AB - Aims/hypothesis We aimed to examine time trends in national perinatal outcomes in pregnancies complicated by pre-existing type 1 or type 2 diabetes.Methods We analysed episode-level data on all obstetric inpatient delivery events (live or stillbirth) between 1 April 1998 and 31 March 2013 (n = 813,921) using the Scottish Morbidity Record (SMR02). Pregnancies to mothers with type 1 (n = 3229) and type 2 (n = 1452) diabetes were identified from the national diabetes database (Scottish Care Information-Diabetes), and perinatal outcomes were compared among women with type 1 diabetes, type 2 diabetes and those without diabetes.Results The number of pregnancies complicated by diabetes increased significantly, by 44% in type 1 diabetes and 90% in type 2 diabetes, across the 15 years examined, to rates of 1 in 210 and 1 in 504 deliveries, respectively. Compared with women without diabetes, delivery occurred 2.6 weeks earlier (type 1 diabetes 36.7 +/- 2.3 weeks) and 2 weeks earlier (type 2 diabetes 37.3 +/- 2.4 weeks), respectively, showing significant reductions for both type 1 (from 36.7 weeks to 36.4 weeks, p = 0.03) and type 2 (from 38.0 weeks to 37.2 weeks, p <0.001) diabetes across the time period. The proportions of preterm delivery were markedly increased in women with diabetes (35.3% type 1 diabetes, 21.8% type 2 diabetes, 6.1% without diabetes; p <0.0001), and these proportions increased with time for both groups (p <0.005). Proportions of elective Caesarean sections (29.4% type 1 diabetes, 30.5% type 2 diabetes, 9.6% without diabetes) and emergency Caesarean sections (38.3% type 1 diabetes, 29.1% type 2 diabetes, 14.6% without diabetes) were greatly increased in women with diabetes and increased over time except for stable rates of emergency Caesarean section in type 1 diabetes. Gestational age-, sex- and parity-adjusted z score for birthweight (1.33 +/- 1.34; p <0.001) were higher in type 1 diabetes and increased over time from 1.22 to 1.47 (p <0.001). Birthweight was also increased in type 2 diabetes (0.94 +/- 1.34; p <0.001) but did not alter with time. There were 65 perinatal deaths in offspring of mothers with type 1 diabetes and 39 to mothers with type 2 diabetes, representing perinatal mortality rates of 20.1 (95% CI 14.7, 24.3) and 26.9 (16.7, 32.9) per 1000 births, respectively, and rates 3.1 and 4.2 times, respectively, those observed in the non-diabetic population (p <0.001). Stillbirth rates in type 1 and type 2 diabetes were 4.0-fold and 5.1-fold that in the non-diabetic population (p <0.001). Perinatal mortality and stillbirth rates showed no significant fall over time despite small falls in the rates for the non-diabetic population.Conclusions/interpretation Women with diabetes are receiving increased intervention in pregnancy (earlier delivery, increased Caesarean section rates), but despite this, higher birthweights are being recorded. Improvements in rates of stillbirth seen in the general population are not being reflected in changes in stillbirth or perinatal mortality in our population with diabetes.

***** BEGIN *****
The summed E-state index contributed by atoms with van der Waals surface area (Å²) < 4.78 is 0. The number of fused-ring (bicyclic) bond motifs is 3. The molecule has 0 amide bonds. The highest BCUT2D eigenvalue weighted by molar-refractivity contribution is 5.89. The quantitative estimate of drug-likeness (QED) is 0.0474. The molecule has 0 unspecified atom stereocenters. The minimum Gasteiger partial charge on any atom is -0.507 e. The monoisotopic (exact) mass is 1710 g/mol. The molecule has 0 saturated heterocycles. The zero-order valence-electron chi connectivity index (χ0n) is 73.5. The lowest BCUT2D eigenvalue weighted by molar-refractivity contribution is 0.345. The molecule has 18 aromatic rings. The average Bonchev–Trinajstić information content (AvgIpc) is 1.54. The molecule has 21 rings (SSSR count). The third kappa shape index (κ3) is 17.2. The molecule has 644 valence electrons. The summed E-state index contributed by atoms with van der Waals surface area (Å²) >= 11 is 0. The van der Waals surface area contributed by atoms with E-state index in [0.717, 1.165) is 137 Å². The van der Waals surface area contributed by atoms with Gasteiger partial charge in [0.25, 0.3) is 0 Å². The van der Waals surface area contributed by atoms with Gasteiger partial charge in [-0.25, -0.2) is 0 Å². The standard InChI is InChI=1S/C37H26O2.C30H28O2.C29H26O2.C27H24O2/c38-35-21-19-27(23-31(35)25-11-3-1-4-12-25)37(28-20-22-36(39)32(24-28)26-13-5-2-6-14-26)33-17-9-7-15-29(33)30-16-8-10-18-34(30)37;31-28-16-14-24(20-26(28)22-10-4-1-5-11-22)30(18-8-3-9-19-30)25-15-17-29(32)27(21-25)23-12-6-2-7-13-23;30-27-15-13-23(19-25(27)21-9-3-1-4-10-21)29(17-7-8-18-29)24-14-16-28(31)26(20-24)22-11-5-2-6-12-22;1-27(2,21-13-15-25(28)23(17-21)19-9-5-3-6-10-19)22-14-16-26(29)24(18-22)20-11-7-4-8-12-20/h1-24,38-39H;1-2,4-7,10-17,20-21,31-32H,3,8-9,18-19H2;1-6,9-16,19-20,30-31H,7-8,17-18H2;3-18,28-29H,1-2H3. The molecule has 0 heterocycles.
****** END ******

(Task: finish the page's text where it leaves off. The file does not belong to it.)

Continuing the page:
KW - Diabetes

KW - Epidemiology

KW - Perinatal

KW - Pregnancy

KW - Trends

KW - Type 1 diabetes

KW - Type 2 diabetes

KW - Type-1

KW - Women

KW - Outcomes

KW - Netherlands

KW - Mortality

KW - Scotland

U2 - 10.1007/s00125-017-4529-3

DO - 10.1007/s00125-017-4529-3

M3 - Article

VL - 61

SP - 1081

EP - 1088

JO - Diabetologia

JF - Diabetologia

SN - 0012-186X

IS - 5

ER -